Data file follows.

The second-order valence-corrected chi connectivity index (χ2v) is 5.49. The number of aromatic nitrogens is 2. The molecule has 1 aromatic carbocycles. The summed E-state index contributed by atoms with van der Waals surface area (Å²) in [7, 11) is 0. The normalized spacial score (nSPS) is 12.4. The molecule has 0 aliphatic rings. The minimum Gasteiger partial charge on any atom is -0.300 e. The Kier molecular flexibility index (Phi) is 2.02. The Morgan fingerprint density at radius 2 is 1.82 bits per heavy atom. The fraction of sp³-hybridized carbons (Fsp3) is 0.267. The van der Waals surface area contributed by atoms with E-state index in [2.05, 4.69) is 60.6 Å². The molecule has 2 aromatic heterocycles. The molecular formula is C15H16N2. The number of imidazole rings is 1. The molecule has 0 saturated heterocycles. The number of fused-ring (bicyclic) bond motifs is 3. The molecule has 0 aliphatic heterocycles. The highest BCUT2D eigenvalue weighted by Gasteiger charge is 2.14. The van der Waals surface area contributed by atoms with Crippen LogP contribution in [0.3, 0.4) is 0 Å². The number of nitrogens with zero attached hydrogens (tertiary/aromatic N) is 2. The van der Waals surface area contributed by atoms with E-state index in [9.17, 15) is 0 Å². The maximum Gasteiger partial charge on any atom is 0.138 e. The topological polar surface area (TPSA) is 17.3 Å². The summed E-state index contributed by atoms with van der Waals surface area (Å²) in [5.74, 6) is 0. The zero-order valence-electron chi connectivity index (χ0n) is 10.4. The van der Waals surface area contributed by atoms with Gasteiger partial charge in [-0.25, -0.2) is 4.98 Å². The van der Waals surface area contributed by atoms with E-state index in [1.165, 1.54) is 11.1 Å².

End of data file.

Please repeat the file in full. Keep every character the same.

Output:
The second-order valence-corrected chi connectivity index (χ2v) is 5.49. The number of aromatic nitrogens is 2. The molecule has 1 aromatic carbocycles. The summed E-state index contributed by atoms with van der Waals surface area (Å²) in [7, 11) is 0. The normalized spacial score (nSPS) is 12.4. The molecule has 0 aliphatic rings. The minimum Gasteiger partial charge on any atom is -0.300 e. The Kier molecular flexibility index (Phi) is 2.02. The Morgan fingerprint density at radius 2 is 1.82 bits per heavy atom. The fraction of sp³-hybridized carbons (Fsp3) is 0.267. The van der Waals surface area contributed by atoms with E-state index in [2.05, 4.69) is 60.6 Å². The molecule has 2 aromatic heterocycles. The molecular formula is C15H16N2. The number of imidazole rings is 1. The molecule has 0 saturated heterocycles. The number of fused-ring (bicyclic) bond motifs is 3. The molecule has 0 aliphatic heterocycles. The highest BCUT2D eigenvalue weighted by Gasteiger charge is 2.14. The van der Waals surface area contributed by atoms with Crippen LogP contribution in [0.3, 0.4) is 0 Å². The number of nitrogens with zero attached hydrogens (tertiary/aromatic N) is 2. The van der Waals surface area contributed by atoms with E-state index in [9.17, 15) is 0 Å². The maximum Gasteiger partial charge on any atom is 0.138 e. The topological polar surface area (TPSA) is 17.3 Å². The summed E-state index contributed by atoms with van der Waals surface area (Å²) in [5.74, 6) is 0. The zero-order valence-electron chi connectivity index (χ0n) is 10.4. The van der Waals surface area contributed by atoms with Gasteiger partial charge in [-0.25, -0.2) is 4.98 Å². The van der Waals surface area contributed by atoms with E-state index in [1.165, 1.54) is 11.1 Å².